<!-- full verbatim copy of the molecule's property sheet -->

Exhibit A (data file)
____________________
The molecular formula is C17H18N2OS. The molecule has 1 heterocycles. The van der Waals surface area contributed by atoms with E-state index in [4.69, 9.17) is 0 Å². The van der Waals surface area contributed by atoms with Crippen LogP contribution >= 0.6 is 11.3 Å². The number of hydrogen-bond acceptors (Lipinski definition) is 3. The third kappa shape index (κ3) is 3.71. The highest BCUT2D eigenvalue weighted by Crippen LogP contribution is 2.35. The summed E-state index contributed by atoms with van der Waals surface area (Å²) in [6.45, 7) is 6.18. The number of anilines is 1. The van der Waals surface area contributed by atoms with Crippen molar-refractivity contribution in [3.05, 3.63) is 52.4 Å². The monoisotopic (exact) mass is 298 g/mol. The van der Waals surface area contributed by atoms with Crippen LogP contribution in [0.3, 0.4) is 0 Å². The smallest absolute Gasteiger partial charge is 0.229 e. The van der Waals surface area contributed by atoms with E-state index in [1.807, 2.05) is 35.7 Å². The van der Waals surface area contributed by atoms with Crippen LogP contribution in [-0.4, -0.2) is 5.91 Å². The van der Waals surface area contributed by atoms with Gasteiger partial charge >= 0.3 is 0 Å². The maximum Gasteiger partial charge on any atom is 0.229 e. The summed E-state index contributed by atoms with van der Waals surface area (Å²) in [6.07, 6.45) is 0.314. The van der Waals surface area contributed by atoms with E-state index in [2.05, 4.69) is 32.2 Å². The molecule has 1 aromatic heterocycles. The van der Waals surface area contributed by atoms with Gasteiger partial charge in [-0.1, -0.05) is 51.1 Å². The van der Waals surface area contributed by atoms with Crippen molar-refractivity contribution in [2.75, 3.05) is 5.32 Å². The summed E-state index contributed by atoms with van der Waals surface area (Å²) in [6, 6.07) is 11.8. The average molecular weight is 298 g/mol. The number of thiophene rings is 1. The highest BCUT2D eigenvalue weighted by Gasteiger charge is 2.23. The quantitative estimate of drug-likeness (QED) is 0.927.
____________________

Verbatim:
The molecular formula is C17H18N2OS. The molecule has 1 heterocycles. The van der Waals surface area contributed by atoms with E-state index in [4.69, 9.17) is 0 Å². The van der Waals surface area contributed by atoms with Crippen LogP contribution >= 0.6 is 11.3 Å². The number of hydrogen-bond acceptors (Lipinski definition) is 3. The third kappa shape index (κ3) is 3.71. The highest BCUT2D eigenvalue weighted by Crippen LogP contribution is 2.35. The summed E-state index contributed by atoms with van der Waals surface area (Å²) in [6.45, 7) is 6.18. The number of anilines is 1. The van der Waals surface area contributed by atoms with Crippen molar-refractivity contribution in [3.05, 3.63) is 52.4 Å². The monoisotopic (exact) mass is 298 g/mol. The van der Waals surface area contributed by atoms with Crippen LogP contribution in [0.3, 0.4) is 0 Å². The smallest absolute Gasteiger partial charge is 0.229 e. The van der Waals surface area contributed by atoms with E-state index in [1.807, 2.05) is 35.7 Å². The van der Waals surface area contributed by atoms with Crippen LogP contribution in [-0.4, -0.2) is 5.91 Å². The van der Waals surface area contributed by atoms with Gasteiger partial charge >= 0.3 is 0 Å². The maximum Gasteiger partial charge on any atom is 0.229 e. The summed E-state index contributed by atoms with van der Waals surface area (Å²) in [6.07, 6.45) is 0.314. The van der Waals surface area contributed by atoms with E-state index in [2.05, 4.69) is 32.2 Å². The molecule has 1 aromatic heterocycles. The van der Waals surface area contributed by atoms with Gasteiger partial charge in [-0.1, -0.05) is 51.1 Å². The van der Waals surface area contributed by atoms with Crippen molar-refractivity contribution in [2.75, 3.05) is 5.32 Å². The summed E-state index contributed by atoms with van der Waals surface area (Å²) in [6, 6.07) is 11.8. The average molecular weight is 298 g/mol. The number of thiophene rings is 1. The highest BCUT2D eigenvalue weighted by Gasteiger charge is 2.23. The quantitative estimate of drug-likeness (QED) is 0.927.